Before services like Dropbox were widely available, some people (including me) were using their Gmail account as a primitive backup solution: Compress your directory and send it to your gmail. There. Backup complete.
However, nothing is so easy…
Recently, I wanted to retrieve one of these backups, a .rar containing the complete source code (since it was written in TeX) of my PhD thesis. The problem was that Gmail blocked the access to these attachments saying
Anti-virus warning - 1 attachment contains a virus or blocked file. Downloading this attachment is disabled.
probably because I had a number of .bat files inside that .rar archive to automate my work :(
Now what ?
After searching the internet and not founding any solutions, I tried the options that gmail gives for each email. One particular one cought my interest: Show original
Clicking this option opened a text file with the original, MIME encoded message. The interesting thing of course was
------=_NextPart_000_004F_01CA0AED.E63C2A30 Content-Type: application/octet-stream; name="phdstuff.rar" Content-Transfer-Encoding: base64 Content-Disposition: attachment; filename="phdstuff.rar" UmFyIRoHAM+QcwAADQAAAAAAAAB0f3TAgCwANAMAAFQEAAACRbXCx8lr9TodMwwAIAAAAG5ld2Zp bmFsLnR4dA3dEQzM082BF7sB+D3q6QPUNEfwG7vHQgNkiQDTkGvfhOE4mNltIJJlBFMOCQPzPeKD ...
So the whole attachment was contained in that text file, encoded in base64! Now I just needed to extract it from the email and convert it back to binary.
Important: Before going the python way, please check the 2 June 2015 update at the end of the article for an easier solution!
This was very easy to do using Python - some people had already asked the same thing on SO. So here’s a simple program that gets an email in text/mime format as input and dumps all attachments:
import email import sys if __name__=='__main__': if len(sys.argv)<2: print "Please enter a file to extract attachments from" sys.exit(1) msg = email.message_from_file(open(sys.argv)) for pl in msg.get_payload(): if pl.get_filename(): # if it is an attachment open(pl.get_filename(), 'wb').write(pl.get_payload(decode=True))
Save this to a file named get_attachments.py and, after saving the original message to a file named 0.txt run python get_attachments.py 0.txt and you’ll see the attachments of your email in the same folder!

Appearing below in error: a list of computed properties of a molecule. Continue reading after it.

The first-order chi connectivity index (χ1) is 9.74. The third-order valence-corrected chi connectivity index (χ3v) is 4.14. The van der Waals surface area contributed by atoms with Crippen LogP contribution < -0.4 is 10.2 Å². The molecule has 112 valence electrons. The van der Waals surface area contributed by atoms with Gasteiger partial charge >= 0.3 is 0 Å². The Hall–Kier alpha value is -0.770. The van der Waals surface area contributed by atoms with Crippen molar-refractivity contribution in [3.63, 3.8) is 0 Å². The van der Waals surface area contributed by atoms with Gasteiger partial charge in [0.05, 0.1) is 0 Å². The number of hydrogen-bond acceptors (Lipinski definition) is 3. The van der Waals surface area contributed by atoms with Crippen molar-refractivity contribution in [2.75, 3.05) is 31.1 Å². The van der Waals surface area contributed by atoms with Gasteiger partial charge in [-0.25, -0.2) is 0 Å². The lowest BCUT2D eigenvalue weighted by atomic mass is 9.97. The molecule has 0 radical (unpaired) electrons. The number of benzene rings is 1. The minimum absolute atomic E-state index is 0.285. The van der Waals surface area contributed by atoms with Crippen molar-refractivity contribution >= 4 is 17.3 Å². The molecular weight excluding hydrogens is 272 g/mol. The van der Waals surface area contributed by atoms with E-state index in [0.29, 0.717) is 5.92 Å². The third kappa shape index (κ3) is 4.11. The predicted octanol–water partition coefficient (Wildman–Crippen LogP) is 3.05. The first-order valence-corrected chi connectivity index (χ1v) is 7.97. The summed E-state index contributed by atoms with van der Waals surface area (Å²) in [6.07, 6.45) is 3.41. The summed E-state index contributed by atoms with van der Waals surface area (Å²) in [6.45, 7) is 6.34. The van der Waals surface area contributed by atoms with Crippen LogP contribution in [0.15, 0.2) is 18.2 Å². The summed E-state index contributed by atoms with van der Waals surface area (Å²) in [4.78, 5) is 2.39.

Disclaimer: I have to warn you that since Gmail claims that an attachment is not safe it may be actually not safe. So you must be 100% sure that you know what you are doing before retrievening your email attachments like this.
Update: Stefan created an improved version of the attachment extractor which is also compatible with Python 3.4!
Update, 12 January 2015: Ivana (at the comments section) proposed a different solution that may work for some files: Use a mobile Gmail client (I tested it with Android) and “Save to Drive” your attachment. You’ll then be able to download it from the Google Drive! I am not sure if this works for all attachments, however it worked for the source of my PhD thesis! I’m writing it may not work for all attachments because when you download something from Google Drive it does a virus check so it may not allow you to download the attachment and then you’ll still need to do it manually using the method below (however in that case you must be even more cautious for the case the attachment actualyl contains a malicious file).
Update, 2 June 2015: Commenter Sumit Chauhan (and Yuri Marx) proposed to change the extension of the downloaded MIME text file (original message) to eml and open it with Outlook. I don’t have Outlook in my system, however I tried opening it with Thunderbird and it worked!!! So please try this solution before trying the pythonic way (especially if you’re not familiar with python).
Update, 6 March 2016: Commenter Alex (Alexandre Barfuhok) proposed another clever trick (involving making visible the initially invisible “Download to drive” button) for retrieving gmail blocked attachments! Read more about it at his article!